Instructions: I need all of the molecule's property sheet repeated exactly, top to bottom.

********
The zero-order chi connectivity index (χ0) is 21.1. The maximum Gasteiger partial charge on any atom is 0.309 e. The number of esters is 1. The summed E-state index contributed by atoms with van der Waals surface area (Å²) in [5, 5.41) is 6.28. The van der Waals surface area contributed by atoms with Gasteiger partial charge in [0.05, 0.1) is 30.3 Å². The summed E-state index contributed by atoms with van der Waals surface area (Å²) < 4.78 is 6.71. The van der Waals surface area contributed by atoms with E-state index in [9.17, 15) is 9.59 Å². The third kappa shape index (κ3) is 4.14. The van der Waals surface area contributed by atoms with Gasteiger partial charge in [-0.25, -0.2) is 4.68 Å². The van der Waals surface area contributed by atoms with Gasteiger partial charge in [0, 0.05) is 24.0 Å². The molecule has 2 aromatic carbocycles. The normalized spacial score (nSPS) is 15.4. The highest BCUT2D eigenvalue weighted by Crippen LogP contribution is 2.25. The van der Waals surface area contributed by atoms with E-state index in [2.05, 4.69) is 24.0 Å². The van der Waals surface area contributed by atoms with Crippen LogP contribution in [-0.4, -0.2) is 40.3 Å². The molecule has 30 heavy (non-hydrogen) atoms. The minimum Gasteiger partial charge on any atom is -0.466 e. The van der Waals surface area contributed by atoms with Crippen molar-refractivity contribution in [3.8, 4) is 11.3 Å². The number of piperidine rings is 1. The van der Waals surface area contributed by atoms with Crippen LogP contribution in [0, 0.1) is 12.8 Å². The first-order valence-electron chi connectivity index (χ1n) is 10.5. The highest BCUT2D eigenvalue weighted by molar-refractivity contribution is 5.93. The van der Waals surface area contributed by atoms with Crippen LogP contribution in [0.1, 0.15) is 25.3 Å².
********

The zero-order chi connectivity index (χ0) is 21.1. The maximum Gasteiger partial charge on any atom is 0.309 e. The number of esters is 1. The summed E-state index contributed by atoms with van der Waals surface area (Å²) in [5, 5.41) is 6.28. The van der Waals surface area contributed by atoms with Gasteiger partial charge in [0.05, 0.1) is 30.3 Å². The summed E-state index contributed by atoms with van der Waals surface area (Å²) < 4.78 is 6.71. The van der Waals surface area contributed by atoms with E-state index in [9.17, 15) is 9.59 Å². The third kappa shape index (κ3) is 4.14. The van der Waals surface area contributed by atoms with Gasteiger partial charge in [-0.25, -0.2) is 4.68 Å². The van der Waals surface area contributed by atoms with Gasteiger partial charge in [0, 0.05) is 24.0 Å². The molecule has 2 aromatic carbocycles. The normalized spacial score (nSPS) is 15.4. The highest BCUT2D eigenvalue weighted by Crippen LogP contribution is 2.25. The van der Waals surface area contributed by atoms with E-state index in [2.05, 4.69) is 24.0 Å². The van der Waals surface area contributed by atoms with Crippen LogP contribution in [-0.4, -0.2) is 40.3 Å². The molecule has 30 heavy (non-hydrogen) atoms. The minimum Gasteiger partial charge on any atom is -0.466 e. The van der Waals surface area contributed by atoms with Crippen molar-refractivity contribution in [3.8, 4) is 11.3 Å². The number of piperidine rings is 1. The van der Waals surface area contributed by atoms with Crippen LogP contribution in [0, 0.1) is 12.8 Å². The first-order valence-electron chi connectivity index (χ1n) is 10.5. The highest BCUT2D eigenvalue weighted by molar-refractivity contribution is 5.93. The van der Waals surface area contributed by atoms with Crippen LogP contribution in [0.1, 0.15) is 25.3 Å².